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Thursday, October 17 • 4:30pm - 5:00pm
The FREYA project: collaborating to link people, papers and data to new things

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Effective scholarly research depends on the collection and linking of accurate data about varied components and outputs. Persistent identifiers (PIDs) - such as ORCID identifiers, DOIs or accession numbers - offer a solution to the problem of pinpointing and linking specific resources. This makes it possible to foster reproducibility, for example by ensuring that publications contain links to specific reagents and to the data generated. PIDs also mean that we can more easily gather data about the impact of funding or the use of facilities, and can serve the research community in many other ways.

These user stories are at the heart of the FREYA project, a three-year project funded by the European Commission, which is also part of the European Open Science Cloud (EOSC). In the EOSC, FREYA and other projects are collaborating in order to build on PID infrastructure, assess emerging identifier types, and foster their development and adoption.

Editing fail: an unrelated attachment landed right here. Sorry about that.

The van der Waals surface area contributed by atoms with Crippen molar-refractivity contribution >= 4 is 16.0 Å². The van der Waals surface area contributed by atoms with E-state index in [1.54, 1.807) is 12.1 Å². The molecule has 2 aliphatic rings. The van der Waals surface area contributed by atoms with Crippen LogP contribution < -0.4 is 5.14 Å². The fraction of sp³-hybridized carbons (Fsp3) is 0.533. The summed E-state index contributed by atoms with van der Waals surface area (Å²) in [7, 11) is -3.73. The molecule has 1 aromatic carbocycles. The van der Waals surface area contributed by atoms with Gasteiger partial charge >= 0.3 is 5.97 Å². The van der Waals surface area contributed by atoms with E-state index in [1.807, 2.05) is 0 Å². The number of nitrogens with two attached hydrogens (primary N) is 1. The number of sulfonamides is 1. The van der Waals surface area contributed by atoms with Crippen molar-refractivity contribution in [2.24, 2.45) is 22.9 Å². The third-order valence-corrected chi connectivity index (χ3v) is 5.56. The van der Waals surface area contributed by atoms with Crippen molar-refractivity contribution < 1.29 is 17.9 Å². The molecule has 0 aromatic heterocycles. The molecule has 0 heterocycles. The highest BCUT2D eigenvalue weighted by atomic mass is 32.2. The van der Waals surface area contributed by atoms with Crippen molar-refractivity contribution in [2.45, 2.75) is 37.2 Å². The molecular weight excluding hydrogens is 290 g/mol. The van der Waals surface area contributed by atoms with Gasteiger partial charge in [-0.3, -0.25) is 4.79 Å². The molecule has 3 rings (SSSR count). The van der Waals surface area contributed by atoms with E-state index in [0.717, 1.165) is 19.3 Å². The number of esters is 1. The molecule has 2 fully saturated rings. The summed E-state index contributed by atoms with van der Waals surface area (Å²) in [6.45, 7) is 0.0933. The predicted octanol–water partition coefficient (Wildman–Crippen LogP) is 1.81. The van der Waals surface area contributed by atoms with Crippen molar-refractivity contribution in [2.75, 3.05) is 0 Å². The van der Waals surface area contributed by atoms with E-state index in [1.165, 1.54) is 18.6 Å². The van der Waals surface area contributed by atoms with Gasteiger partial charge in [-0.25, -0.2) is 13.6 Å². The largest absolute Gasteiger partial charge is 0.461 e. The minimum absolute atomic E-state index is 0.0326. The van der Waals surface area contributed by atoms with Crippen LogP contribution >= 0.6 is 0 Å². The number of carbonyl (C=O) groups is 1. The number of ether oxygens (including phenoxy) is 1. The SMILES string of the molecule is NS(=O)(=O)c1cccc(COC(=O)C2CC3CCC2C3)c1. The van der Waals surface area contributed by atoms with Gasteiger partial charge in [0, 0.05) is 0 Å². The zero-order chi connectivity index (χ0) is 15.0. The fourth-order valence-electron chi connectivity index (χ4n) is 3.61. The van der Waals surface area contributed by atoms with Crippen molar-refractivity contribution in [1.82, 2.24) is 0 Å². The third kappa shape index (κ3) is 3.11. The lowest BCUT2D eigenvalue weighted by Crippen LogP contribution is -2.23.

In this session, Martin Fenner (DataCite) and I will introduce the concept of the "PID Graph" and some of the emerging PIDs. We will demonstrate how it is possible to connect scholarly entities associated with those new PIDs to other things using the PID Graph, combining practical examples with a discussion about what might be possible with a PID Graph.

avatar for Christine Ferguson

Christine Ferguson

Information Specialist, Europe PMC (EMBL-EBI)
PIDs for the life sciences|Open Science|Europe PMC|Literature repository

Martin Fenner

Technical Director, DataCite

Thursday October 17, 2019 4:30pm - 5:00pm BST
Thistle Room